DEAR HONOURABLE Minister, I write to bring to your notice how your fellow Ghanaians who apply for United Kingdom visas are unduly harassed, embarrassed, insulted, grossly disrespected and finally defrauded of their hard-earned money (in non-refundable visa fees) by the British High Commission in Ghana.
I concede the right of the British High Commission to ensure that undesirable Ghanaians or those who resort to fraud, falsehood and false pretenses do not enter Britain, just as Ghana has a similar right.
I strongly believe that, sometimes, the difficulties honest and decent Ghanaians encounter at the Visa section of the British High Commission arise from previous records of fraud, forgery of documents and such other offences as drug trafficking committed by some applicants in their inordinate desire to enter Britain in the hope of making it big in life.
Indeed, I wish that Ghanaian applicants caught perpetrating fraud would be severely punished under our laws so that respectable Ghanaians with honest intentions and legitimate business would not suffer the gross indignities meted out to them by the Visa people even as they (applicants) lose their non-refundable visa application fees.
Having said that, let me also state that those people at the Visa section have a responsibility to treat all applicants with respect instead of assuming that every applicant must be a potential crook or an economic refugee trying to get into Britain to better his or her lot.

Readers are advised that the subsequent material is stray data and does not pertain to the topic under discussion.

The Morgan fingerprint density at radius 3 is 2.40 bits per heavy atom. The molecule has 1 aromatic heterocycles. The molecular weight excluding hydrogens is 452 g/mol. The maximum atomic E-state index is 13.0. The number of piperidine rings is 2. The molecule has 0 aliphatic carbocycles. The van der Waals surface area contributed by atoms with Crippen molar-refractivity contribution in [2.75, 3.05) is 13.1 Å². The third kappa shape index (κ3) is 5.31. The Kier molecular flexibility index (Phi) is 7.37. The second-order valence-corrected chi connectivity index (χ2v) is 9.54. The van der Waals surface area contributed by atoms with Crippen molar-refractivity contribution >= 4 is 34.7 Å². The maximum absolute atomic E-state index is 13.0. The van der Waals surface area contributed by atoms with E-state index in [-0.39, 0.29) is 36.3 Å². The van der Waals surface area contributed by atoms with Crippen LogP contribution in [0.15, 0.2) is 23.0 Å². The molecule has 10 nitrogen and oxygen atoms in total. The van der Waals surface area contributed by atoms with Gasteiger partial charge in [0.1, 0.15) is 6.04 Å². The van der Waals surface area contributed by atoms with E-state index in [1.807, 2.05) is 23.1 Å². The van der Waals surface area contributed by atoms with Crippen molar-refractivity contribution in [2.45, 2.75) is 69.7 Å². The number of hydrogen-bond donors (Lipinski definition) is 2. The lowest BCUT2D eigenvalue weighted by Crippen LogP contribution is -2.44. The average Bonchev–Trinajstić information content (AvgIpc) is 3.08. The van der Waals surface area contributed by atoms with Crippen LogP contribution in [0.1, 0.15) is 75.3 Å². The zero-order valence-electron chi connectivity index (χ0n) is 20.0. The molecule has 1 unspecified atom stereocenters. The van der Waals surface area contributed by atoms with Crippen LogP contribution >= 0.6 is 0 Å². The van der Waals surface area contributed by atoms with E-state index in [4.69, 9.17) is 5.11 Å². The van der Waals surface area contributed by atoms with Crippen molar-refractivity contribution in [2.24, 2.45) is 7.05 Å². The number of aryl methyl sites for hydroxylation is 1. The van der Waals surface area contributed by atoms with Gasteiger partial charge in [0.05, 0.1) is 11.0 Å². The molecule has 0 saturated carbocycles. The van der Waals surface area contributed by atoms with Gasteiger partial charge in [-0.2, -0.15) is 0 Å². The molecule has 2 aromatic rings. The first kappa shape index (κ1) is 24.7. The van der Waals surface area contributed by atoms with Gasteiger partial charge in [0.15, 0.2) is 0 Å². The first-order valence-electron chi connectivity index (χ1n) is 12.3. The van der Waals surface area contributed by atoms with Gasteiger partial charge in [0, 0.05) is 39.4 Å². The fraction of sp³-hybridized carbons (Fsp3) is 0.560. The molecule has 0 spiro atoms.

Though Lucifer fell, angels are bright still, says Shakespeare in his play, MACBETH.
At the Moment, a whole lot of the reasons given for refusing visas to applicants are simply bizarre, illegal, incomprehensible, whimsical capricious, arbitrary, fanciful, frivolous, flimsy and fatuous.
Sir, in four out of eight instalments, I have told the story of the shabby treatment and insults to which my son and I were subjected when I applied for a visa to go to the UK at his invitation.
It is by way of providing a background that I write again that, in the afternoon of Tuesday, May 30, 2007, I submitted my application form at the now defunct Kumasi Visa Office of the British High Commission. Just the following day, Wednesday, May 31, 2006, without being interviewed, the Entry Clearance Officer refused my application.
His reasons were that my son had presented a photocopy of his bank statement, which was a blatant lie, that evidence of finances submitted by me and my son was unsatisfactorily and that I did not have” sufficient strong family, social or economic ties” that would induce me to return to Ghana.
He made it clear that I was seeking to enter Britain under false pretenses. When I wrote to protest the insults, the Entry Clearance Officer wrote back to say, “The Entry Clearance Manager has maintained the original refusal.” He went on to state that I had 14 (fourteen) days on receipt of his letter to write another petition or fill out another form. He added, “I must advise you, however, that no guarantees can be given that any subsequent application would be successful.”
Of course, with that ominous warning, and since my son had already appealed to the Asylum and Immigration Tribunal in the UK (AIT-UK), I decided to treat the letter with supreme contempt.
I have also told the story of the highly insulting letter, which the Entry Clearance Officer wrote to my son, and the cavalier manner in which the Entry Clearance Officer treated the letters from the AIT-UK.